Schools report fewer absences

Michael Tortorich

Ascension Parish Schools have seen fewer absences throughout the district since officials started tracking attendance figures at the start of the school year.

“We have been monitoring absences since at least the beginning of September,” system spokesperson Johnnie Balfantz said.

The district has been tracking flu-like symptoms for several days, which has been a difficult task for school nurses, he added.

Schools do not verify if students do or do not have the flu, he said.

They added that the overall number of student absences has decreased. As of Wednesday, Balfantz said the absence rate was about 5 percent.

APSB policy requires that students out sick must have an excuse from a physician in order to be able to do makeup work for credit. If a parent says their child is sick without a doctor’s excuse, it is up to the principal of the school to decide if the student can do the makeup work.

Besides flu, strep throat and a stomach virus have been going around, Balfantz said.

School officials reported earlier this month that nearly every school in the system had reported cases of flu or flu-like symptoms.

The Tamiflu medication for treating flu symptoms is available in the Ascension area, according to school and hospital officials.

Pharmacist Buzzy Landry of Landry’s Pharmacy in Gonzales said the Tamiflu children’s liquid has been moving in his business faster than the adult capsules, but Landry’s has a good supply of both.

Officials have worked with local and state health officials to monitor the situation.

All parish schools have remained open and have been operating normally.

The Louisiana Department of Health and Hospitals issued an order last week to allow pharmacists to administer both seasonal and H1N1 flu vaccines.

DHH also opened an online registration for health care providers interested in administering the H1N1 vaccine, which is expected to be available initially in limited quantities in October.

The delay is due to manufacturing time and time needed to complete clinical trials to determine safety and effectiveness.

“It is very important that Louisianans go get their seasonal flu vaccination, especially residents in high-risk groups that are more susceptible to complications from the flu,” DHH Secretary Alan Levine said.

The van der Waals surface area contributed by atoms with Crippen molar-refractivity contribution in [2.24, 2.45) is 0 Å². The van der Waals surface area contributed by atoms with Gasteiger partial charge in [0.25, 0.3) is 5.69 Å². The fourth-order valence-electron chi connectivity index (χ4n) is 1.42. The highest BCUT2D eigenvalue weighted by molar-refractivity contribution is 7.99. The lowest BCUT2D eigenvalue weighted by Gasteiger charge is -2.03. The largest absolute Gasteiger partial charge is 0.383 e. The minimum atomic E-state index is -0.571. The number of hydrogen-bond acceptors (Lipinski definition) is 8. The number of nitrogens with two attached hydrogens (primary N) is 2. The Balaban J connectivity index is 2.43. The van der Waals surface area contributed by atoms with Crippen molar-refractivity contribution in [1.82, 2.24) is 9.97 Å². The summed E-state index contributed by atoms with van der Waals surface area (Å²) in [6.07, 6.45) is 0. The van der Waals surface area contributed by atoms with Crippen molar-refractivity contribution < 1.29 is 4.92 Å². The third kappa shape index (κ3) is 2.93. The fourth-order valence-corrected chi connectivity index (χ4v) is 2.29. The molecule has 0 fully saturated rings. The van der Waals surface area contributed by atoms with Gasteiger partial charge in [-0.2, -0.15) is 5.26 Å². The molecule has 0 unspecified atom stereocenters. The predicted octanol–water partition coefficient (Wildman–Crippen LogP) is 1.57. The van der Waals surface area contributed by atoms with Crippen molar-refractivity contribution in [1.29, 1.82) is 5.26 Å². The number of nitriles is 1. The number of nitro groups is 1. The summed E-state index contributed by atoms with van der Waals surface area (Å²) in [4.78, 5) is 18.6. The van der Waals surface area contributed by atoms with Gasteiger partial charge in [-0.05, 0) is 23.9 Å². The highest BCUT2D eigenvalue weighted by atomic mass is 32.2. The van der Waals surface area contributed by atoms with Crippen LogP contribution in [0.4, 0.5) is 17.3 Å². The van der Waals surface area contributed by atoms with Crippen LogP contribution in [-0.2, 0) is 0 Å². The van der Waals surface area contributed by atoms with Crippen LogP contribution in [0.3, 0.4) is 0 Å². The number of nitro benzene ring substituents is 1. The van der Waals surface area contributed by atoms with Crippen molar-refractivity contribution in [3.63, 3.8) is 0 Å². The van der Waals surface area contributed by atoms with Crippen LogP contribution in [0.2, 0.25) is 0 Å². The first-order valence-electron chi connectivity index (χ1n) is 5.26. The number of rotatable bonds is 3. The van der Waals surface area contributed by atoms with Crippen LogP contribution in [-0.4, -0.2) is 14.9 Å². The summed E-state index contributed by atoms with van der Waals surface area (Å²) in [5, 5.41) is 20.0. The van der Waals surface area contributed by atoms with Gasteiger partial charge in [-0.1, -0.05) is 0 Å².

More than 36,000 Americans die every year to the seasonal flu, he said.

“By allowing pharmacists to administer the vaccine, we increase access to seasonal flu vaccinations statewide, help prevent infection and needless illness in our citizens, and ease demand on our hospitals and other providers this flu season,” Levine said.

H1N1, a second strain of flu, has made its way through the state and the world well before the peak of the usual flu season.

The seasonal flu vaccine is not expected to protect against H1N1. As a result, a separate vaccination will be required.

The vaccine will be controlled and distributed by the federal government in partnership with states.

Due to limited supplies, The vaccine will be recommended first for priority groups based upon risk, according to the U.S. Centers for Disease Control and Prevention.

State Health Officer Jimmy Guidry, M.D. said priority groups include people who are most likely to suffer complications from the strain, including pregnant women who live with or care for young children, direct care health workers, emergency medical workers, people between ages 6 months and 24 years old and people between 25 and 64 with chronic health disorders or compromised immune systems.

Because the H1N1 virus spreads easily from person to person through droplets transmitted in coughs and sneezes, DHH advises residents to practice good hygiene habits and follow official public health advice to avoid spreading germs that cause respiratory illnesses like influenza.

DHH recommends:

• Cover nose and mouth with a tissue when coughing or sneezing. Throw the tissue in the trash after use.

• Wash hands often with soap and water, especially after coughing or sneezing. Alcohol-based hand cleaners are also effective.

• Avoid close contact with sick people.

• If sick with influenza, stay home from work or school and limit contact with others to keep from infecting them, as recommended by the U.S. Centers for Disease Control and Prevention. Avoid touching eyes, nose or mouth. Germs spread this way.

For more information on flu activity in Louisiana, including guidance for families and medical professionals, visit

Editor Wade McIntyre contributed to this report